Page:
Friction elimination and organization in the writing process. Oh how I have worked so hard to find something that works. And from what I read on the interwebs, this seems to be a struggle for a lot of writers.
The solution below works for me… for the moment. It might not work in the future. The tools may change. My micro.blog sister, Joyce Garcia-Buxton, is happy with her status quo. And if you’re happy with your status quo, I’m happy for you.
I wasn’t happy. In fact, I was frustrated. I went in search of a different way with some specific goals.
The System Must Get Out Of The Way
My chief issue with Wordpress since the advent of Gutenberg was the introduction of unnecessary friction. Okay… my chief issue with Wordpress before the advent of Gutenberg was the introduction of unnecessary friction.
I kept saying… over and over… “There’s got to be a better way to do this. I’m spending more time and energy tweaking and less time and effort writing. This is BS.”
Organization… Necessary And Vital
Posts, pages, quotes, images… and anything else I can imagine. I required organization of all of these types. I needed organization of the drafts and the final versions. And I needed to be able to quickly find the desired creation.
Separate Tools For Composing and Publishing
I had zero desire to go back to a system whereby I was editing native html files and uploading via FTP. I had zero desire to continue using a database-driven system like Wordpress or Joomla or something else.
I wanted a tool to compose and organize my writing and a separate tool for online publishing.
Cross-Platform Within My Chosen Ecosystem
For better or worse, Apple is my chosen ecosystem. At this point, I’m locked in and haven’t seen any real reason to migrate to something else. For all of its foibles and my quibbles with Apple, the ecosystem works for me.
Fast and accurate syncing was an absolute requirement since I often bang out a few words on my iPhone when I’m not in front of my laptop.
I’ve been able to narrow this down to three tools:
All drafting is done in Bear, a notes app for MacOS and iOS with great syncing capability. Bear offers tagging with secondary levels which provides organizational capability. Most importantly, it exports to Markdown… which allows me to perform 99% of the necessary styling.
I already had a Dropbox Pro account. My day job is information intensive and having locally stored documentation was essential. Sometimes I need to pop open my MacBook Pro when in front of a client and refer to a document without being forced to go online.
What I didn’t know was that there existed a blogging platform which used Dropbox to serve files.
And this is where I was truly astonished.
Blot is a blogging platform with no interface. None. No logging into a web interface. No plugins to manage.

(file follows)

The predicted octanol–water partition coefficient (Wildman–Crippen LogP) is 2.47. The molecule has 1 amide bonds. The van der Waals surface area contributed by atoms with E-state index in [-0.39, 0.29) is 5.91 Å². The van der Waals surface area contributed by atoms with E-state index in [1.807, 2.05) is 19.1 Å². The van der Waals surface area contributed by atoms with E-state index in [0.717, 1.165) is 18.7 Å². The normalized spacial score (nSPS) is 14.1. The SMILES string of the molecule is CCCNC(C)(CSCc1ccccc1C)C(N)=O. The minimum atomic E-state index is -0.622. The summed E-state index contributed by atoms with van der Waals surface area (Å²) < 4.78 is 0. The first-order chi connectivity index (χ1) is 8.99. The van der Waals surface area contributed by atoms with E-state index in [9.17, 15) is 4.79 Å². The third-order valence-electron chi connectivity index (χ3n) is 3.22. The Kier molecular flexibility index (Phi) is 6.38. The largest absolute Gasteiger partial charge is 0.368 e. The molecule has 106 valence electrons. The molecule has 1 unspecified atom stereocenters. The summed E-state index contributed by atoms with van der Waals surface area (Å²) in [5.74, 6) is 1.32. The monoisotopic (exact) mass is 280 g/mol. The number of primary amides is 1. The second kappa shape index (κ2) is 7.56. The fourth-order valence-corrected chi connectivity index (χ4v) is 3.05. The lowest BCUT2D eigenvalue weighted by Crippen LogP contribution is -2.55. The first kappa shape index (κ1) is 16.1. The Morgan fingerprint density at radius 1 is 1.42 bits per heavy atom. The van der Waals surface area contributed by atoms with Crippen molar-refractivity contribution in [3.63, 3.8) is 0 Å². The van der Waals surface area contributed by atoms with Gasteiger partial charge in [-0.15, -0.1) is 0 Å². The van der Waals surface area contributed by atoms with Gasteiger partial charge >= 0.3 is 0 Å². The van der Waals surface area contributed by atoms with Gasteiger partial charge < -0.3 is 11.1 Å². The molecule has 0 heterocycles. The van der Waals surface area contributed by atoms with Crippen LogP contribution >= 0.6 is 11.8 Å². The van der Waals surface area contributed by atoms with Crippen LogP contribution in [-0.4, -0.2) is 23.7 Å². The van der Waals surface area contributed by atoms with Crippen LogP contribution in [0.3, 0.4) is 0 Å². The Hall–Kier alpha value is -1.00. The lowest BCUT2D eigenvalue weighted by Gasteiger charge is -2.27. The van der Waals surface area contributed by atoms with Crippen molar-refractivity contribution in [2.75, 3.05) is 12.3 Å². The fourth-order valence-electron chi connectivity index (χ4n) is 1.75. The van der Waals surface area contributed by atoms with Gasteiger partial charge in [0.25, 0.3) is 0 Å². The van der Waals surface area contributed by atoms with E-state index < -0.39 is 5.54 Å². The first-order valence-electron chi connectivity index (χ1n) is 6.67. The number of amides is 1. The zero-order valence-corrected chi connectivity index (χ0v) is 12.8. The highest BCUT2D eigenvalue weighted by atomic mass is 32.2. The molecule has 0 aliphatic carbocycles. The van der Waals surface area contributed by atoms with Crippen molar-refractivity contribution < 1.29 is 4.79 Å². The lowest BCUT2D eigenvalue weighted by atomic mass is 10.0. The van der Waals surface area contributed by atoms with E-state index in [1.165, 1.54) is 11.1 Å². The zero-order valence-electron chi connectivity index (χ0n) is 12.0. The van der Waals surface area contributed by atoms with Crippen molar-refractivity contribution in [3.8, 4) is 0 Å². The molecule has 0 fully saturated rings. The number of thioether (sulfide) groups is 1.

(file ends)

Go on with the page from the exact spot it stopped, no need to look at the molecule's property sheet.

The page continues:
It creates a special folder inside of your Dropbox account and publishes the files you put inside of the folder. Text, Markdown, Word, Images, Bookmarks and HTML.
Compose in Bear
Bear notes can be opened in a separate window which provides a distraction-free writing experience. I’ve developed a series of templates in Bear which allows me to duplicate and then customize the note with Blot’s metadata. The metadata is straightforward and unobtrusive.
Keeping the drafts organized in Bear does require a bit of Markdown wrangling. In order to tag in Bear without the tags appearing in the rendered posts, I use the following syntax:
[//]: <> (#blot/INSERT TAG HERE)
This creates a comment which Bear interprets as a tag but Blot ignores in rendering. It looks strange but it works. To avoid remembering the above code, I created a snippet in aText… a $4.99 (as of this writing) MacOS app requiring no subscription. I chose this app once TextExpander changed its business model.
Styling is applied inside the draft as I write. Bear’s keyboard shortcuts make this painless.
Export to Markdown
Bear natively exports to Markdown in addition to other file format. When exporting, you’re prompted to save to a folder… which leads to…
Save to Dropbox
Saving the exported Markdown file to the appropriate Dropbox folder within the Blot main folder is the last step of the process. I have four folders within the Blot main directory:
The first three are self-explanatory. You can preview your drafts by double-clicking on the automatically rendered HTML file in the Drafts folder. You can either make corrections and re-export or simply move the Markdown file to the Posts folder if no revisions are required.
Pages do not appear in the main Blot blog feed. I plan on developing a series of pages I’ll frequently update. Examples will be a list of books I’ve read in a particular year, books I’m currently reading and others.
Blot provides a set of templates that can be customized. I found the Default template just fine but cloned it to make minor alterations to both the CSS and the Entries template.
It takes longer to explain the workflow than it actually takes for the workflow to work.
My writing for my Blot site now has a workflow that is relatively frictionless and organized. Granted, it took me a few days to tweak the Blot template, create the Bear templates and learn a little bit of Markdown. But that is a fast front-end loaded process compared to the hours spent futzing with Wordpress.
I’ve had a few people reach out to me asking if this is a solution I would recommend. I can’t answer that question because so much of this is a matter of individual choice.
If Wordpress or some other CMS works for you, then embrace it. For my wife’s author website, Blot isn’t the answer. Her site needs to do more than mine.
For those who wish to compose and publish quickly with minimal (actually… zero) intrusion from an interface, this workflow could be an answer.
At $20 per year, Blot is a bargain. Even if you don’t decide to utilize Blot, buying an annual subscription is a great way to support David Merfield, this project… and the Indieweb at large.